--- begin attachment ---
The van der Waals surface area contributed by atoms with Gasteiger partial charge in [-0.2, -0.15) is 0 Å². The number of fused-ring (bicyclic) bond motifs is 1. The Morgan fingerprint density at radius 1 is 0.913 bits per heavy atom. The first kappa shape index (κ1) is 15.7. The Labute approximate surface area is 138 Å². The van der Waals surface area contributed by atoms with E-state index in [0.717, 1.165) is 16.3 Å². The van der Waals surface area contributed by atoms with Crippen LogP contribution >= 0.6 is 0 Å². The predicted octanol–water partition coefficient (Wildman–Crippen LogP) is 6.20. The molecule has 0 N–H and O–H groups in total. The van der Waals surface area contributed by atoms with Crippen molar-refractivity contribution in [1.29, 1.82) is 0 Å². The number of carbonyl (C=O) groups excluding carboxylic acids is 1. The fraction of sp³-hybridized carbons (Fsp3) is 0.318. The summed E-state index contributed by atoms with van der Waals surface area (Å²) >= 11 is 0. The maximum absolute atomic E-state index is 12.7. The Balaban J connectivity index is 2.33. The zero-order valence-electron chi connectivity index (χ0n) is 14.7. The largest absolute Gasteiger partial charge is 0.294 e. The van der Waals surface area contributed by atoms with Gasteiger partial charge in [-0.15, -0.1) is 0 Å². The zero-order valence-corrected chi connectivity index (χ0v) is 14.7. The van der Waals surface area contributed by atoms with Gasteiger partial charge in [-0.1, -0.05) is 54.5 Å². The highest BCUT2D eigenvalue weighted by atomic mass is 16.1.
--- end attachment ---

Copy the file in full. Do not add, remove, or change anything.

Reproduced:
The van der Waals surface area contributed by atoms with Gasteiger partial charge in [-0.2, -0.15) is 0 Å². The number of fused-ring (bicyclic) bond motifs is 1. The Morgan fingerprint density at radius 1 is 0.913 bits per heavy atom. The first kappa shape index (κ1) is 15.7. The Labute approximate surface area is 138 Å². The van der Waals surface area contributed by atoms with E-state index in [0.717, 1.165) is 16.3 Å². The van der Waals surface area contributed by atoms with Crippen LogP contribution >= 0.6 is 0 Å². The predicted octanol–water partition coefficient (Wildman–Crippen LogP) is 6.20. The molecule has 0 N–H and O–H groups in total. The van der Waals surface area contributed by atoms with Crippen molar-refractivity contribution in [1.29, 1.82) is 0 Å². The number of carbonyl (C=O) groups excluding carboxylic acids is 1. The fraction of sp³-hybridized carbons (Fsp3) is 0.318. The summed E-state index contributed by atoms with van der Waals surface area (Å²) >= 11 is 0. The maximum absolute atomic E-state index is 12.7. The Balaban J connectivity index is 2.33. The zero-order valence-electron chi connectivity index (χ0n) is 14.7. The largest absolute Gasteiger partial charge is 0.294 e. The van der Waals surface area contributed by atoms with Gasteiger partial charge in [-0.15, -0.1) is 0 Å². The zero-order valence-corrected chi connectivity index (χ0v) is 14.7. The van der Waals surface area contributed by atoms with Gasteiger partial charge in [-0.1, -0.05) is 54.5 Å². The highest BCUT2D eigenvalue weighted by atomic mass is 16.1.